Hubblecast 23 special: seeing the invisible
In this new Hubblecast Special episode, Dr. J guides us through the fifth chapter of Eyes on the Skies, the International Astronomical Union's movie celebrating the telescope's 400th anniversary in 2009.
The Eyes on the Skies movie explores the many facets of the telescope – the historical development, the scientific importance, the technological breakthroughs, and also the people behind this ground-breaking invention, their triumphs and their failures.
The Universe is a black void, with a scattering of stars, nebulae and galaxies – or so it appears to observers using visible light. But if we include other forms of radiation invisible to us, the picture changes completely: clouds of interstellar hydrogen gas, emitting radio waves; stellar nurseries, glowing in the infrared; explosive outbursts of gamma rays and the all-sky background hiss of the Big Bang, diluted by almost fourteen billion years of cosmic expansion. So how do astronomers learn about the unseen Universe? By building telescopes and detectors that can see the invisible. Watch this Hubblecast episode and find out more.Credit:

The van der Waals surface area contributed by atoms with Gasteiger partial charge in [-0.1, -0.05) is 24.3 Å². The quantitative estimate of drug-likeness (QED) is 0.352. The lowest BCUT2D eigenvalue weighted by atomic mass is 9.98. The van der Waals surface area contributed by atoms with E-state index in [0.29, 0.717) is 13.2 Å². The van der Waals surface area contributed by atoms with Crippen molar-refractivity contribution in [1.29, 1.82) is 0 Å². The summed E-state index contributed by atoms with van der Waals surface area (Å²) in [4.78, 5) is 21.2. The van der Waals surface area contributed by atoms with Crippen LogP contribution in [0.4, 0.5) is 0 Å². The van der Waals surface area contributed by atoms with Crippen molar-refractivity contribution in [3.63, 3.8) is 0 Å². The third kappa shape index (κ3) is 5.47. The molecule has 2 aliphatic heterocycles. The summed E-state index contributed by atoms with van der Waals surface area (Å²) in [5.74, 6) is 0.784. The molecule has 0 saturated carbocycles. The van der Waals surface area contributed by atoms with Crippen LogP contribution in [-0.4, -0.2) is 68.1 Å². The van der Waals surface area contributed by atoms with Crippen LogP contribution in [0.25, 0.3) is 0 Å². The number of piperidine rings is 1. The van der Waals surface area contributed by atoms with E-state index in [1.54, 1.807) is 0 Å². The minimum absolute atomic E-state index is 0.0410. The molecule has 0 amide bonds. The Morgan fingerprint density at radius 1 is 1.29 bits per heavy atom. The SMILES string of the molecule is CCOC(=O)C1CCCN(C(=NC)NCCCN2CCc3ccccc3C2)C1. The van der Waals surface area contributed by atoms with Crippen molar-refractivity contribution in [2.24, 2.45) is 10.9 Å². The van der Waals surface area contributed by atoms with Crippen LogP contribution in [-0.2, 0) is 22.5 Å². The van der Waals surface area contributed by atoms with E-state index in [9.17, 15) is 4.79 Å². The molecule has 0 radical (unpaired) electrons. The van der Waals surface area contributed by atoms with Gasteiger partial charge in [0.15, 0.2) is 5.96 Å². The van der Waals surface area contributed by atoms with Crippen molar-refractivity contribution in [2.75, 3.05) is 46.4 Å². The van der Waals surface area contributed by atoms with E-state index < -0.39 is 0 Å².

NASA & ESA
About the Image
|Release date:||25 November 2008, 16:00|
|Size:||1200 x 676 px|
About the Object
|Type:||Unspecified : People : Scientist|